Eighteen ministries under the State Council have been making joint efforts to remove obstacles for overseas returnees in starting their own businesses since the middle of last year.
According to an official survey last June, returning overseas students often encounter obstacles in enjoying preferential policies, applying for household registration, getting financial support, intellectual property (IP) applications, and cultural concepts integration.
To solve these problems, ministries such as the National Development and Reform Commission (NDRC) and Human Resource department made more efforts in publicizing preferential policies for small and micro enterprises (SMEs), such as holding lectures among targeted groups, to make sure people are familiar with related policies.
Ministries led by Human Resource department also introduced policies to streamline household registration procedures for overseas returnees. In the meantime, the Ministry of Education launched a series of policies to help with the school enrollment issue for their children.
Financially, the Ministry of Finance and the State Administration of Taxation rolled out measures to cut the tax burden for shareholders with technology invested as capital stock, while the People’s Bank of China (PBOC) offered more opportunities for SMEs to achieve financial support through easier internal assessment, especially for IP financing plans.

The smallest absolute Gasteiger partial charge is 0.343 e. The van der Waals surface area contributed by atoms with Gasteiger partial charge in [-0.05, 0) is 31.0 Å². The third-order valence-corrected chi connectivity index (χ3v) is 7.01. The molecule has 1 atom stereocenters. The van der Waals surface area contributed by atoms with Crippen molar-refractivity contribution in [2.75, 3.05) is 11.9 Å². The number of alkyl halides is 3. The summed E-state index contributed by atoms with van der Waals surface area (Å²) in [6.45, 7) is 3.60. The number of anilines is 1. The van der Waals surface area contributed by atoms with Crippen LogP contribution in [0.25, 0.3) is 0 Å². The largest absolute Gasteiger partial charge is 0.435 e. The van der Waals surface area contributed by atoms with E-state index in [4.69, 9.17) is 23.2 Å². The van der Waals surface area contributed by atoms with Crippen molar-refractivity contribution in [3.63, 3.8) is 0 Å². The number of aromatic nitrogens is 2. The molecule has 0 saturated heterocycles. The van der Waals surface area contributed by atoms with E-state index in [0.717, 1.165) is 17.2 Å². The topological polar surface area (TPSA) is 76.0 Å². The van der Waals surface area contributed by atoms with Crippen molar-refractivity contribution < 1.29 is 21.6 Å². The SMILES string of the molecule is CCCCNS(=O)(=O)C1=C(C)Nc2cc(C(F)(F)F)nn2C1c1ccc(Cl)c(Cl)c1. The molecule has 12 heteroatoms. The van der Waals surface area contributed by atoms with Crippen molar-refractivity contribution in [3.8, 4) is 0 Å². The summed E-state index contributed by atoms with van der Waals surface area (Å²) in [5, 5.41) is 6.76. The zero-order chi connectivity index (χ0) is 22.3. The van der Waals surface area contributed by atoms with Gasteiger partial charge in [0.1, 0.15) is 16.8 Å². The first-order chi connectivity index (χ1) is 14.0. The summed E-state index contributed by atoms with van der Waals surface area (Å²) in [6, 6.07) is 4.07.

In addition, to further cope with cross-cultural conflicts, ministries held multiple nationwide symposiums for overseas talent to exchange opinions on their technology projects.
The efforts made by the 18 ministries have benefited over 2 million returning overseas students and prompted more to return to join the workforce and start their own businesses. According to official data, by the end of 2015, a total of 2.21 million overseas students returned home, with an average annual growth rate of 21.75 percent, and they have become a major boost for promoting the spirit of entrepreneurship and innovation.